Santa Fe city officials said Friday they will begin evaluating 21 proposals received in response to a request for expressions of interest in redevelopment of the city-owned midtown campus.
The city said it was looking more for ideas than firm proposals in applications submitted by an Oct. 31 deadline. City Hall is seeking a compatible master developer attuned to the city’s vision for the 64.2-acre property before nailing down a specific project.
Just what may be built or how the city will use the former College of Santa Fe campus and subsequent home of the now-defunct Santa Fe University of Art and Design won’t be determined until at least some time next year.
“This response confirms our conviction that this is a once-in-a-lifetime opportunity for our city,” Mayor Alan Webber said in a statement. “The people who have stepped up with proposals are local, national, and international. Their ideas are big and small, immediate and long term. It’s a great response.”
The city said it will begin the evaluation process with respondents grouped into four categories: master developers of the entire campus, project developers of smaller portions of the campus, business tenants and business owner/academic institutions.
The city will first seek a potential master developer for the whole campus area.
The city received seven master developer responses, including Raffles Education Corp., the Singapore-based education company that at one time expressed interest in buying the campus lease from Laureate Education, the Baltimore-based company that operated the Santa Fe University of Art and Design before closing the school in 2018, leaving the campus in the city’s hands.
Other master developer submissions came from:
• Central Park Santa Fe, headed by Alan Affeldt, who restored the Legal Tender building in Lamy and the Castañeda Hotel and Plaza Hotel in Las Vegas, N.M.
• U.S. Department of Energy Los Alamos field office.
• KDC Real Estate Development & Investments/Cienda Partners of Dallas.
• Santa Fe Innovation Village, a project involving John Rizzo, senior vice president and chief marketing officer at Jive Software, and Albuquerque developer John Mahoney.
• Specialized Capital Partners of Chicago.
• Zydeco, a project by Santa Fe-based Zydeco Development President Richard Yates.
Webber stressed that all the out-of-state developers have local people on their teams.
Webber and Daniel Hernandez, the city’s contracted project manager for the midtown campus, said no details from any of the proposals would be released to the public, citing state procurement laws they say require contents of submissions not be made public until final selections have been made by the city’s elected governing body.
There was no clear sense when or if a master developer would be selected, other than Hernandez hinting at the second quarter of 2020.
The first thing that will happen is an evaluation committee of city department heads in coming months will review and evaluate all 21 proposals and rank the top candidates, Hernandez said.
Starting in early January, Hernandez will have a series of public study sessions with the mayor and City Council discussing how candidates score under various criteria such as experience, financial approach, composition of the team, the development program, respecting adjacent neighbors and how their ideas fit into the city’s theme for the property: “Live, work, learn, play.”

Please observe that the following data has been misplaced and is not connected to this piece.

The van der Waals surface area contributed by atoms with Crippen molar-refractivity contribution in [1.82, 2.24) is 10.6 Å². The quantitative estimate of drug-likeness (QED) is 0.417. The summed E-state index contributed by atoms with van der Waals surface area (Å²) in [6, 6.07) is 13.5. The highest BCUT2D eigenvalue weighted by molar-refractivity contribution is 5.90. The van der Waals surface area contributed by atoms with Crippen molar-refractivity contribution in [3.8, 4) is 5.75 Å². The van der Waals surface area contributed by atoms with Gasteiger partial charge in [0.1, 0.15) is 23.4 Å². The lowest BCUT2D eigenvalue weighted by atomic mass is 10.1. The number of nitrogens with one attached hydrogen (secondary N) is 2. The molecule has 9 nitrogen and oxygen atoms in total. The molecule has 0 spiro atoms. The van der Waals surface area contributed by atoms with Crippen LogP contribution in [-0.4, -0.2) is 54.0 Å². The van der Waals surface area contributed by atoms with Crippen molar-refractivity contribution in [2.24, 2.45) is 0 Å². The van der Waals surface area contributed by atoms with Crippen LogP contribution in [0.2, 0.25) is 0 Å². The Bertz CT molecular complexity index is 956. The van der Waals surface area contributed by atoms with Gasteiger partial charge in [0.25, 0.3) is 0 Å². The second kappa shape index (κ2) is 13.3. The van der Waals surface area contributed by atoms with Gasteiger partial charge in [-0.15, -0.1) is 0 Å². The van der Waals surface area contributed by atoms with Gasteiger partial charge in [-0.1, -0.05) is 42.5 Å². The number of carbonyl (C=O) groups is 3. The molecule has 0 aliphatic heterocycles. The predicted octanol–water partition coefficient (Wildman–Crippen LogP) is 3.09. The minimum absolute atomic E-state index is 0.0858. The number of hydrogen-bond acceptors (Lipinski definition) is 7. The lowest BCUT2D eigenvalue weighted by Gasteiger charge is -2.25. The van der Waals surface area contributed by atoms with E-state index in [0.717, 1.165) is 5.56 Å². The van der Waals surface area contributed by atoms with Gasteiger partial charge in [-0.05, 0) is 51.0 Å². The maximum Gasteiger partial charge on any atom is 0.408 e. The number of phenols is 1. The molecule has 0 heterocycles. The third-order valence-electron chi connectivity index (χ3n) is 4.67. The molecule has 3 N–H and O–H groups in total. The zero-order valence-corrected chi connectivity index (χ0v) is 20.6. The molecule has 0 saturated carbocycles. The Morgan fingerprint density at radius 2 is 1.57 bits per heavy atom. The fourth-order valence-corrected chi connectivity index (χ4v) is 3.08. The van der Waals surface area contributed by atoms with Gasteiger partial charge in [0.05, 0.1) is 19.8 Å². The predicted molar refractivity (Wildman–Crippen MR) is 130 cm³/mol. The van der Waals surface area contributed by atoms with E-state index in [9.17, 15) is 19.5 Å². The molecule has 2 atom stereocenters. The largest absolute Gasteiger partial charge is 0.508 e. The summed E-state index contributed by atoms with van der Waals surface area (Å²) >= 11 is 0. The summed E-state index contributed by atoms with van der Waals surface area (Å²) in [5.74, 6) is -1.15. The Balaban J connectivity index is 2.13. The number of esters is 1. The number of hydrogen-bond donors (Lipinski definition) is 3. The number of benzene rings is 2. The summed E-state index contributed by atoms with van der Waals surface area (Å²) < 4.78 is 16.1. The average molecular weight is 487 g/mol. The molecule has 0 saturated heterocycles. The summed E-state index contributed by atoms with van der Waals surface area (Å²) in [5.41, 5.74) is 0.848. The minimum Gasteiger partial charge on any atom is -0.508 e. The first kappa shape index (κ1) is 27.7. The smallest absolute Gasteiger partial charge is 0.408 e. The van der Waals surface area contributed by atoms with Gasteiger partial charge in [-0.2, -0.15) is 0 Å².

“This has to be the right mix of uses, with academic uses as a key driver, along with housing, business and technology, entertainment, and neighborhood servicing retail to create a vibrant mixed-use district where people can live, work, learn and play,” Hernandez said in a statement. “In addition, housing affordability for Santa Fe households and other community development objectives will inform much of the review and evaluation process.”
Respondents under the categories of developer of smaller portions of the campus or academic institution or potential tenant include the University of New Mexico, Homewise, Santa Fe Sound Studios, Advent Life Church, Conejo Partners/Santa Fe Public Market, Essential Dwelling, Garson Studios Santa Fe, Goodwest Productions, Nurses with Heart, Santa Fe Art Institute, Santa Fe Council on International Relations, Santa Fe Recovery Center/Davis Innovations, Stormhold, and The Extant Group/New Mexico Innovation Triangle.
Some of the applicants applied as part of developer and master developer submissions. Ultimately, some tenant and smaller developer applicants may end up as part of master developments, as could organizations that did not apply in this round but could be considered at a later date, Webber said.
The evaluation and study session period may or may not lead to an exclusivity agreement with a master developer that is designed to lead toward a disposition and development agreement, possibly by the end of 2020, detailing terms of sale of the campus and phasing of the project, likely over several, even many years, Hernandez said.
The city chose the approach of requesting expressions of interest rather than the much more common approach of issuing a request for proposals because the latter would lock the city into a developer’s proposal, the mayor said. Webber added this approach gives the city more flexibility and allows it to be a collaborative partner.
“We may have a master developer but say, ‘Would you talk to the Garson Studios?’ ” Webber said, “or, ‘Are you sure you don’t want any housing?’ ”
The midtown campus property could become considerably larger as the project progresses. The city has proposed land swaps with the state of New Mexico and the U.S. Forest Service, which own property adjoining the campus.
“The status is we are making progress,” Webber said. “Both sides are in agreement that this needs to happen.”